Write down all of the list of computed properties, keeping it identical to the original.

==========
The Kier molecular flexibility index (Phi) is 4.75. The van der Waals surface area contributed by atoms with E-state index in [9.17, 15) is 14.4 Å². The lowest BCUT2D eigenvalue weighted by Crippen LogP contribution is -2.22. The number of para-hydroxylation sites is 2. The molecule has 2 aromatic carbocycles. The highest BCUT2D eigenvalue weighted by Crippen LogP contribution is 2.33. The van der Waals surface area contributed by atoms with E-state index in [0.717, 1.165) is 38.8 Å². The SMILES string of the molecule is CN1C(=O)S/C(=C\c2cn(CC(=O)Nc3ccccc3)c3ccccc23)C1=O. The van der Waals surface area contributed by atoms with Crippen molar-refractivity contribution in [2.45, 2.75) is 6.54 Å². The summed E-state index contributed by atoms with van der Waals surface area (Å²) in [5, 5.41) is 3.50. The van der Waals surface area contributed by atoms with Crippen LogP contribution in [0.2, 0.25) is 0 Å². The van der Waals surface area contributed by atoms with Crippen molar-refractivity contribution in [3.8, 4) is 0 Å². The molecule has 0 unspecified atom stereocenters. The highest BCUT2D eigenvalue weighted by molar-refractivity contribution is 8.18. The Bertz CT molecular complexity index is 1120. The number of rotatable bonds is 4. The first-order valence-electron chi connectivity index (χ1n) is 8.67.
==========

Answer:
The Kier molecular flexibility index (Phi) is 4.75. The van der Waals surface area contributed by atoms with E-state index in [9.17, 15) is 14.4 Å². The lowest BCUT2D eigenvalue weighted by Crippen LogP contribution is -2.22. The number of para-hydroxylation sites is 2. The molecule has 2 aromatic carbocycles. The highest BCUT2D eigenvalue weighted by Crippen LogP contribution is 2.33. The van der Waals surface area contributed by atoms with E-state index in [0.717, 1.165) is 38.8 Å². The SMILES string of the molecule is CN1C(=O)S/C(=C\c2cn(CC(=O)Nc3ccccc3)c3ccccc23)C1=O. The van der Waals surface area contributed by atoms with Crippen molar-refractivity contribution in [2.45, 2.75) is 6.54 Å². The summed E-state index contributed by atoms with van der Waals surface area (Å²) in [5, 5.41) is 3.50. The van der Waals surface area contributed by atoms with Crippen LogP contribution in [0.2, 0.25) is 0 Å². The van der Waals surface area contributed by atoms with Crippen molar-refractivity contribution in [3.8, 4) is 0 Å². The molecule has 0 unspecified atom stereocenters. The highest BCUT2D eigenvalue weighted by molar-refractivity contribution is 8.18. The Bertz CT molecular complexity index is 1120. The number of rotatable bonds is 4. The first-order valence-electron chi connectivity index (χ1n) is 8.67.